A second, just–as-important dimension of chaplaincy, from our Orthodox perspective, is that ministry in specialized settings in meant to be an extension of being engaged in parish life.   No clergy are able to minister “at large”. They are attached or assigned to a specific parish. Laypersons are commissioned in their parish communities to minister in specific ministry contexts. This “setting apart” is similar to being set apart as a reader or chanter. This step in part ensures that the candidate is know in this parish setting, and continues to avail his or herself of the sacramental life of the parish, that is at the core of our identity and ministry. As credentialing bodies are less concerned with the quality or terms of the endorsement relationship, our OCA will need to be more specific in terms of qualifications for those seeking endorsement.

Finally, having some regular interaction with endorsed chaplains is important. In several cases, visitations have occurred at specific ministry sites, and are still the most direct means of interaction between chaplain and endorser. Such opportunities are most welcome by the Office, and examples can be found elsewhere on our website. The five-year window of time, outside of other changes, remains a meaningful interval for check-in and update, related to the ongoing endorsement relationship. Again, as credentialing bodies are less concerned about the ongoing endorsement relationship, we as the OCA need to become more proactive in following up with endorsed chaplains and educators.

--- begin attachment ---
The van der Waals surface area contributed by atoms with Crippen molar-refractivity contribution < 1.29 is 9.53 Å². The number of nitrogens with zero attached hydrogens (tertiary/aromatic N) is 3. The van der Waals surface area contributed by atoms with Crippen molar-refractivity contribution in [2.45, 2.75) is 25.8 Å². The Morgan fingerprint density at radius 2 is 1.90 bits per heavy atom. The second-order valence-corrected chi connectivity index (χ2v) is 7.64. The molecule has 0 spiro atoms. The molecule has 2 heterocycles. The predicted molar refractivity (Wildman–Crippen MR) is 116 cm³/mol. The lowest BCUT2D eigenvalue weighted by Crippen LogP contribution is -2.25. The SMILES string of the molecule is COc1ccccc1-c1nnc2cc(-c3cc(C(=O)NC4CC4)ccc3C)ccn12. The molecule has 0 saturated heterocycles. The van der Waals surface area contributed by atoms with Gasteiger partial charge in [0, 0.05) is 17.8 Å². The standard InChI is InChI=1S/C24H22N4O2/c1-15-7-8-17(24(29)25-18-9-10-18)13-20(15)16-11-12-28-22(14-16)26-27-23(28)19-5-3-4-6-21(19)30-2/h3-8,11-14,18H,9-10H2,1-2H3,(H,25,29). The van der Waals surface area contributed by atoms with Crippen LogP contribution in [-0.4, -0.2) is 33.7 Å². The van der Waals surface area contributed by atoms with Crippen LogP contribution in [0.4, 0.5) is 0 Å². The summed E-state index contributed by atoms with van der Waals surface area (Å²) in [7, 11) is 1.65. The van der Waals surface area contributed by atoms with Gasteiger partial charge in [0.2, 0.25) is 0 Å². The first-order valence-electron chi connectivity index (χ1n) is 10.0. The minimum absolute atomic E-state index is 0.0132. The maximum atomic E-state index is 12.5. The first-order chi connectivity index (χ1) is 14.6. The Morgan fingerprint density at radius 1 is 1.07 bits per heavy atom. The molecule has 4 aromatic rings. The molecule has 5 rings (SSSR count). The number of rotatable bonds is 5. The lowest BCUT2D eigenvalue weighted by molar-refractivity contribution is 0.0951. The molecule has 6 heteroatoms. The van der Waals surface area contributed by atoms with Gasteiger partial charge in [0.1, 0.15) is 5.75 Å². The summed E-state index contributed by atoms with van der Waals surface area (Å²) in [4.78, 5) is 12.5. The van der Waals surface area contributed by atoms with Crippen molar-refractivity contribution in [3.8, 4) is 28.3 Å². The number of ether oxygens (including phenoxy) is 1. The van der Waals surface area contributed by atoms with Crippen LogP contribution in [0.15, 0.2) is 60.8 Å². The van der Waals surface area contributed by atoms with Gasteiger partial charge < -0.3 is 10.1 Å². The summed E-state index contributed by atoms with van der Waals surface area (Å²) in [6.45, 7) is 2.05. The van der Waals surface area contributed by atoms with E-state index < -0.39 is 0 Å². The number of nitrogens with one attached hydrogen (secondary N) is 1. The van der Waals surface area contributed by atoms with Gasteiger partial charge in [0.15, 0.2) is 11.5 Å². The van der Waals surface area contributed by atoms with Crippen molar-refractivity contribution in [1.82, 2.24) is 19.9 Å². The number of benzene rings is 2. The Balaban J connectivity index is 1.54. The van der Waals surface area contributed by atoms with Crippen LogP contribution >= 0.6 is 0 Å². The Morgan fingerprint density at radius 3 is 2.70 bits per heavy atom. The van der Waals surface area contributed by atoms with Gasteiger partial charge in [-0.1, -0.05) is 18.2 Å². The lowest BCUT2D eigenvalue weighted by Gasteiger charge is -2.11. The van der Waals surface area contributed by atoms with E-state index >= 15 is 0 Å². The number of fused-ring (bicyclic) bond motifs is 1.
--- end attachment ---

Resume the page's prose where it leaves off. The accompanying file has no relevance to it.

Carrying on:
Over the coming months, efforts will be underway to review OCA endorsement practices in place for over ten years. From this review, updated processes will be developed and approved in order to continue providing the best support possible for endorsed chaplains and educators serving in institutional settings, and to demonstrate sufficient accountability by those serving in remaining strong witnesses of our Orthodox Faith in the greater caregiving community.

Respectfully submitted,

V. Rev. Steven Voytovich, D.Min., Director

Office of Institutional Chaplains